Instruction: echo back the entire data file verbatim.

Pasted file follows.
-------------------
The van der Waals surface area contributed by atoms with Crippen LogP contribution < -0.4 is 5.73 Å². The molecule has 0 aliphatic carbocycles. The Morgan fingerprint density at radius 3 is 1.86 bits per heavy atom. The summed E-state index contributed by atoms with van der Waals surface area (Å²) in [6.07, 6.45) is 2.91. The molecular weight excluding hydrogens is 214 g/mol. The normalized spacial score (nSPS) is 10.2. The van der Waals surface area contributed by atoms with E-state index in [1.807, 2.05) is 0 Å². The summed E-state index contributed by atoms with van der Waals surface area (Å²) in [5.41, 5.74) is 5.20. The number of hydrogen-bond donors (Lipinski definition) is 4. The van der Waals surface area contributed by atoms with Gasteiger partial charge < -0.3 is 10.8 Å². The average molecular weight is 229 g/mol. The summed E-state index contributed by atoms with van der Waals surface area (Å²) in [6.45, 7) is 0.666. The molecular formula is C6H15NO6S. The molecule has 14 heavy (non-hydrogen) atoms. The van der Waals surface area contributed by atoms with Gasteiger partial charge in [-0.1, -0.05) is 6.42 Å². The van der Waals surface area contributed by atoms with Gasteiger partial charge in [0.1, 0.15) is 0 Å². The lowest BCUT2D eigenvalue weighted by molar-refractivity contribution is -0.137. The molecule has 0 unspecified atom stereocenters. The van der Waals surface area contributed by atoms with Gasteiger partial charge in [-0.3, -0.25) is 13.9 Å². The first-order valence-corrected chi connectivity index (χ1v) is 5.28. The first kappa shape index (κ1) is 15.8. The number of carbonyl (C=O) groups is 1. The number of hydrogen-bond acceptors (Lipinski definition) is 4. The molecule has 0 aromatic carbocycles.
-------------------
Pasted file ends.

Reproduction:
The van der Waals surface area contributed by atoms with Crippen LogP contribution < -0.4 is 5.73 Å². The molecule has 0 aliphatic carbocycles. The Morgan fingerprint density at radius 3 is 1.86 bits per heavy atom. The summed E-state index contributed by atoms with van der Waals surface area (Å²) in [6.07, 6.45) is 2.91. The molecular weight excluding hydrogens is 214 g/mol. The normalized spacial score (nSPS) is 10.2. The van der Waals surface area contributed by atoms with E-state index in [1.807, 2.05) is 0 Å². The summed E-state index contributed by atoms with van der Waals surface area (Å²) in [5.41, 5.74) is 5.20. The number of hydrogen-bond donors (Lipinski definition) is 4. The van der Waals surface area contributed by atoms with Gasteiger partial charge < -0.3 is 10.8 Å². The average molecular weight is 229 g/mol. The summed E-state index contributed by atoms with van der Waals surface area (Å²) in [6.45, 7) is 0.666. The molecular formula is C6H15NO6S. The molecule has 14 heavy (non-hydrogen) atoms. The van der Waals surface area contributed by atoms with Gasteiger partial charge in [-0.1, -0.05) is 6.42 Å². The van der Waals surface area contributed by atoms with Gasteiger partial charge in [0.1, 0.15) is 0 Å². The lowest BCUT2D eigenvalue weighted by molar-refractivity contribution is -0.137. The molecule has 0 unspecified atom stereocenters. The van der Waals surface area contributed by atoms with Gasteiger partial charge in [-0.3, -0.25) is 13.9 Å². The first-order valence-corrected chi connectivity index (χ1v) is 5.28. The first kappa shape index (κ1) is 15.8. The number of carbonyl (C=O) groups is 1. The number of hydrogen-bond acceptors (Lipinski definition) is 4. The molecule has 0 aromatic carbocycles.